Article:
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  • The Storyteller

Humour in Service

This is something that cannot be mandated as a standard, or have a script for - but yet humour in service demonstrates the team members' alertness, friendliness, playfulness and engagement all rolled in one when executed appropriately.

At Coya, a modern and upbeat South American restaurant in 6th arrondissement in Paris, everything looked great on the menu. After our third round of orders, I said to the friendly waiter that I was tempted to order everything. What would you expect as a response? Perhaps for the person to say, 'Take your time!" or "You should try all"?

Instead, the waiter joked that he could help keep the menu away and playfully placed the folder behind his back, hidden from plain sight. In the end, we ordered another two dishes - not because we were still hungry; but simply because he had put us in an even better mood!

On the small shuttle ferry from Dinard to St. Malo, it was just my husband and I onboard this quiet morning.

Boatman: All good and ready?

Husband: Yes, all great. Just missing some champagne.

Boatman: Ah...the fridge's broken today. Maybe tomorrow we will have champagne and caviar!

Just like the waiter at Coya, the boatman understood our jovial mood and connected back the same way. Results? Uplifting our moods even further! (Usually a tip is not necessary for shuttle service, but in this case, we were happy to do so, simply because we were in a great mood!)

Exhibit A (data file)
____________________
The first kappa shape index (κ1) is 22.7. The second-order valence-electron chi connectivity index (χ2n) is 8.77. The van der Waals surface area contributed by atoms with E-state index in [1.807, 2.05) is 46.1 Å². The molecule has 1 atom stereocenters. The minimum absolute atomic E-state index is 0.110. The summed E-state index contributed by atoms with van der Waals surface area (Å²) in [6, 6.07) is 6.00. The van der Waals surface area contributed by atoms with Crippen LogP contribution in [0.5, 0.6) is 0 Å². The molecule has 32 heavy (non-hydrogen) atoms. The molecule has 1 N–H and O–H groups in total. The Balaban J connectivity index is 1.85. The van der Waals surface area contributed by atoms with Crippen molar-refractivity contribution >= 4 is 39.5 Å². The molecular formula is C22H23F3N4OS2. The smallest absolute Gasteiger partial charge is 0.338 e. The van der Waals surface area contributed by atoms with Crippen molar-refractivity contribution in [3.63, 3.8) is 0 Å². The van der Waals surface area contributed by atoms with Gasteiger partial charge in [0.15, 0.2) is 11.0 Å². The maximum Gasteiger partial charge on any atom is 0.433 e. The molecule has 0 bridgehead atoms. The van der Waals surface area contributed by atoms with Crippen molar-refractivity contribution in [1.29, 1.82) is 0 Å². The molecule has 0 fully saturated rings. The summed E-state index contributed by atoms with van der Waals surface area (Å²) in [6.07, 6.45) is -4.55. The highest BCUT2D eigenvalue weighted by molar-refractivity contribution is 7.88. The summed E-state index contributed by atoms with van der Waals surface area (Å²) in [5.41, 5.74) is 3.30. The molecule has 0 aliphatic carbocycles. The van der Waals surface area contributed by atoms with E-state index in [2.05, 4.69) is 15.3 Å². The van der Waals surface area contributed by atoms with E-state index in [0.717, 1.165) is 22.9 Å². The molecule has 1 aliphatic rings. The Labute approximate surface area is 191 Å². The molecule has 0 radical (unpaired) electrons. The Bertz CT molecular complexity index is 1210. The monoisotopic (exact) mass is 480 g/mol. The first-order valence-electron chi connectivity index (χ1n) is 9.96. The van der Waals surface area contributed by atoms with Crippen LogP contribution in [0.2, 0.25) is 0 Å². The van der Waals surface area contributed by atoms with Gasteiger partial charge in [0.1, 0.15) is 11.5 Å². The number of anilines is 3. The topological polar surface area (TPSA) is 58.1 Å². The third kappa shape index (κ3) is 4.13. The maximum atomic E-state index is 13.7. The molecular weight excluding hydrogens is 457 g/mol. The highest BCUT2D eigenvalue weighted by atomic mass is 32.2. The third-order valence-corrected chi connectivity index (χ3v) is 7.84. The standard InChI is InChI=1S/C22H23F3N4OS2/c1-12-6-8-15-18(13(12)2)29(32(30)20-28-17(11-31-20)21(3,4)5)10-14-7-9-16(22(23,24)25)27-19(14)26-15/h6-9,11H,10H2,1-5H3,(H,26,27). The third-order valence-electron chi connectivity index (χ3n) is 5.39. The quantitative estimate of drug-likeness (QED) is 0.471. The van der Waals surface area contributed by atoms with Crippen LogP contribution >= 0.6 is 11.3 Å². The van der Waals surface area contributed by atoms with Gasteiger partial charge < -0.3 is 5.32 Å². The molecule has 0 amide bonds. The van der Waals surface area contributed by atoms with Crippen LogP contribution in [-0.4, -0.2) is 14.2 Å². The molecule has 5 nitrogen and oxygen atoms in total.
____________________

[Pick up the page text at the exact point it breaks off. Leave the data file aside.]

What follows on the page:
In one of my earlier articles, I had written about the friendly porter who told us that elsewhere, people pay for gym membership to exercise; and that he was lucky to be paid to do his workout and become more muscular from the carrying of equipment, luggage, etc!

Reflective thoughts: It is not just about what we did well with the guests, but rather, how did we make them feel? Did we connect with their mood, and know when to do what to whom? How can we put our guests in a/an (even) better mood? That would be what I call the uplifting service.

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